More than 200 Scottish gardens, mostly privately owned, were set to open to the public in May with a further 400 in the summer.
But the scheme, which raises thousands of pounds for a variety of charities every year, has fallen foul of the coronavirus.
The charity behind garden open days has had to suspend all the events for the first time in its 89 years.
Terrill Dobson, Scotland’s Gardens Scheme director, said: “Since 1931 our charity has been successfully running open days every year, even during World War Two. However, that continuous record stopped in March.
“Even though the gardens are looking splendid, as people seek solace in gardening, our garden openers will not be able to welcome visitors for the foreseeable future.”
To lift community spirit and continue raising money for charity, the scheme reached out to participants – asking them to video their gardens to share virtually.
David Gallacher and Tom Williamson from Bonnyrigg, who have around 610 plants, 200 containers and pots and 30 hanging baskets, were among the first contributors. They are raising money for Lyn’s Small Animal Rehoming and Forth Valley Sensory Centre.
Other garden openers followed suit with footage from their gardens, including Terrill and her husband Gavin who have shared footage of their garden in Kirriemuir, Angus. They are hoping to raise funds for Glens and Kirriemuir Old Parish Church children’s programmes.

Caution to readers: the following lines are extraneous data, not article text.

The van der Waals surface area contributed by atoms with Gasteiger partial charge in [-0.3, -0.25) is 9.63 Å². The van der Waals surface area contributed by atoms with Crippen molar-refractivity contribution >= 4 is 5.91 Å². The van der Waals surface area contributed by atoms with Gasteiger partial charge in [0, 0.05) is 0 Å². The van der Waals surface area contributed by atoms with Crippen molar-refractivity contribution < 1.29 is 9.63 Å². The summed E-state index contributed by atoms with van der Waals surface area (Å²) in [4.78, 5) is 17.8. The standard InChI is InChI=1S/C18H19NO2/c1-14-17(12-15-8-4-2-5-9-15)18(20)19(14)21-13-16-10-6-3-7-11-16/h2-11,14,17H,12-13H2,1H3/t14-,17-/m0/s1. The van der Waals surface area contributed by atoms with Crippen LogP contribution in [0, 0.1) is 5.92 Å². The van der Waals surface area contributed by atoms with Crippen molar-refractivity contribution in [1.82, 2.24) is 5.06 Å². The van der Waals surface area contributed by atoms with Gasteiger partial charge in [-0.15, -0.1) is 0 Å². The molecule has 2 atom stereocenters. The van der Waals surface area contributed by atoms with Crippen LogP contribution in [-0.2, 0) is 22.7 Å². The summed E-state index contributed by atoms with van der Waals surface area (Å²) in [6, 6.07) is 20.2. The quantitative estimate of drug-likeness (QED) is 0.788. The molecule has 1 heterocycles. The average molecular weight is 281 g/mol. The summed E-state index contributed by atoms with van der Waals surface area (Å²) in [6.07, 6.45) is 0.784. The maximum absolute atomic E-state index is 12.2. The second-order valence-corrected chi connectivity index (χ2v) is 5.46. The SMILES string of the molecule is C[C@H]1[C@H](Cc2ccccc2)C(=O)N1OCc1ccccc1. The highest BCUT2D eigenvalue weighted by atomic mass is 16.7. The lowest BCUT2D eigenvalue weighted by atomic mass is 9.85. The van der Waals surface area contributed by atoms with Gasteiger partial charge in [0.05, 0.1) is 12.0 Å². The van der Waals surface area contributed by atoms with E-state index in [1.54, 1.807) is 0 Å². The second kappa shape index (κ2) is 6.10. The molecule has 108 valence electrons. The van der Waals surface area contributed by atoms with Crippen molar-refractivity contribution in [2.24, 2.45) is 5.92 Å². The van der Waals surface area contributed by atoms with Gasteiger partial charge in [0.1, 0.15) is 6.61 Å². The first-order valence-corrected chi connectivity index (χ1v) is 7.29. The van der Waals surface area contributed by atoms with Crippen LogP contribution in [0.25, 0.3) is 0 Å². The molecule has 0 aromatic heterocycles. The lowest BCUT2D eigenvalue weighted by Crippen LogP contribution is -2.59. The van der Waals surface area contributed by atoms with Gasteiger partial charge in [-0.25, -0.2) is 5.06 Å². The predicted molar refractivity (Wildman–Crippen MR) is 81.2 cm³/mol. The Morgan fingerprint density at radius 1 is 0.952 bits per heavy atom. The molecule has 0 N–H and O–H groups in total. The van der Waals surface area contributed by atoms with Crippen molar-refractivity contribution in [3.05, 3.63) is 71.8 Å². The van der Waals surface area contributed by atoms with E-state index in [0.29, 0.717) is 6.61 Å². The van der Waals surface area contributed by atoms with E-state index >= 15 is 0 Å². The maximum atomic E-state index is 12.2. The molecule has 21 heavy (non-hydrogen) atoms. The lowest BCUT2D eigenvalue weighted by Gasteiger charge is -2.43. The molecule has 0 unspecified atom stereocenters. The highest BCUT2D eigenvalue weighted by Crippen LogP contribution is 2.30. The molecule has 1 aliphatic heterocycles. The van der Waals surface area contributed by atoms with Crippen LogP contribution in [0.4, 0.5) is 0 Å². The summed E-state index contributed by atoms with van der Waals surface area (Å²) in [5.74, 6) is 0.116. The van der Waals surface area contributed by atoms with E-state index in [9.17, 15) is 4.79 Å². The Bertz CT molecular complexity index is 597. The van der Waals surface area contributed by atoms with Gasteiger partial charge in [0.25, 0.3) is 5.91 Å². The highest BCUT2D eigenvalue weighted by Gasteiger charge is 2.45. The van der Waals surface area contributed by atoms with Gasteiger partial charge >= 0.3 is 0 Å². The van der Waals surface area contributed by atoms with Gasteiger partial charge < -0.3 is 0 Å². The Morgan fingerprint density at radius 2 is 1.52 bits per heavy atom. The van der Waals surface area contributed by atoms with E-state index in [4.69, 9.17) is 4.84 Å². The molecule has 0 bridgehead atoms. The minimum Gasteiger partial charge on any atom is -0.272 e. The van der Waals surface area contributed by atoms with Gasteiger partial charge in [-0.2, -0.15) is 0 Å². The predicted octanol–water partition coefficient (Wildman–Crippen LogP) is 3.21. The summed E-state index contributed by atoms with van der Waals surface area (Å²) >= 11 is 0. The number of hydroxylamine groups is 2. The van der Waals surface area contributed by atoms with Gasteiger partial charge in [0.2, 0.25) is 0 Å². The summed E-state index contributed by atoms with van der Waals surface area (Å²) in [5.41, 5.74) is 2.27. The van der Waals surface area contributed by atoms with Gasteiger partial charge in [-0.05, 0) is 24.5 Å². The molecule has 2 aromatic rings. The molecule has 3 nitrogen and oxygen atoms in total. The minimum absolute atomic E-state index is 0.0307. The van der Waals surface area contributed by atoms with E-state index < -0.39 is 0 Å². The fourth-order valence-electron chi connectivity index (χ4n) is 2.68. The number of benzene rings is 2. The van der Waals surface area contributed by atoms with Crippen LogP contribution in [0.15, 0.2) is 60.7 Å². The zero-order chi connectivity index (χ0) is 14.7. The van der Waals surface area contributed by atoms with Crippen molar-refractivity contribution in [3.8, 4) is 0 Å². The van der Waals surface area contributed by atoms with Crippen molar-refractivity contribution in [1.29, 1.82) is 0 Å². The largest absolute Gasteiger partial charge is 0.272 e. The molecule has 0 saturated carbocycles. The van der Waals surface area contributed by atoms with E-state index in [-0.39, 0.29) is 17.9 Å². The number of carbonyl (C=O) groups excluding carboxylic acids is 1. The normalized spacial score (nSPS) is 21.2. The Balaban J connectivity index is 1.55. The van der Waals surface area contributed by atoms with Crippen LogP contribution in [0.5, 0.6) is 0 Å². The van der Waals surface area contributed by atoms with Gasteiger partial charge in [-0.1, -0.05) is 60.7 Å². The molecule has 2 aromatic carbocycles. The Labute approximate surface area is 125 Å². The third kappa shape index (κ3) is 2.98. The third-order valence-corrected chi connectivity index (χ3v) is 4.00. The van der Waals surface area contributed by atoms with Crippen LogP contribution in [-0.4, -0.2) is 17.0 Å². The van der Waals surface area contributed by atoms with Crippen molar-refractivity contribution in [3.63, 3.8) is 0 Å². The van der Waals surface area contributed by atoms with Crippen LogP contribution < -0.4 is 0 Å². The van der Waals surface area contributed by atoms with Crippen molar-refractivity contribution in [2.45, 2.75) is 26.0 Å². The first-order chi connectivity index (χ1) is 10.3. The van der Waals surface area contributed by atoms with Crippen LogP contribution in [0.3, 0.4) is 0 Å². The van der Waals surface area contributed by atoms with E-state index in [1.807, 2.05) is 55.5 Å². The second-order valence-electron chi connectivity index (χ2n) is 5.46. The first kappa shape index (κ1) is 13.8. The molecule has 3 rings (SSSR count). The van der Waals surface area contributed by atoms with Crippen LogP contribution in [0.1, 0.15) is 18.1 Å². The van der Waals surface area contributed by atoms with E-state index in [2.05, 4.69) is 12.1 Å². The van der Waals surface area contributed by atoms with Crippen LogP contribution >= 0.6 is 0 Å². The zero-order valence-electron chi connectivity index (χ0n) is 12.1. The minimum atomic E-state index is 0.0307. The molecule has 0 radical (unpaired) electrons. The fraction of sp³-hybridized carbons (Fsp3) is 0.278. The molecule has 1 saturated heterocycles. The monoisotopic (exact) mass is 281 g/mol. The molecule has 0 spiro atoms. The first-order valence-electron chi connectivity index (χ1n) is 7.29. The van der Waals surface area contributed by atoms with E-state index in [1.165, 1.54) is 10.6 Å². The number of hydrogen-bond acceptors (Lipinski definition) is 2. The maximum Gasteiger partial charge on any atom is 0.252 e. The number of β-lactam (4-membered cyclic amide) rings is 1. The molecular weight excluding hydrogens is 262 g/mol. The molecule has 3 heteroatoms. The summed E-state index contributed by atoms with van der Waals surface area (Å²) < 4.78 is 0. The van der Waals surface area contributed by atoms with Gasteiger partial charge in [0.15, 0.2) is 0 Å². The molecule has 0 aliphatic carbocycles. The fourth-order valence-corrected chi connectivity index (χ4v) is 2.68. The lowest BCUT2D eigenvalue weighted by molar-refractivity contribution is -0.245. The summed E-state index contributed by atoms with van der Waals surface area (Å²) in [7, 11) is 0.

“There’s been a very positive response; we receive videos most days,” said Terrill. “Garden openers genuinely want to share their gardens while also raising funds for their chosen charities, which need help now more than ever.
“We’re asking people who would usually have visited the gardens in person to watch the videos instead and consider making a donation.”
Scotland’s Gardens Scheme will be adding to its virtual garden tours every day on its website and new YouTube channel.
They include Parkvilla in Aberdeenshire, a south-facing Victorian walled garden, lovingly developed from a design started in 1990 to give interest year-round. It is owned by Andy and Kim Leonard, whose chosen charities are St Mary’s Church in Ellon, Alzheimer Scotland and Ellon Men’s Shed.
And Sarah and Peter Landale, who own Dalswinton House, near Dumfries, have shared their garden in support of Kirkmahoe Parish Church of Scotland.
To find out more and take a tour, visit scotlandsgardens.org.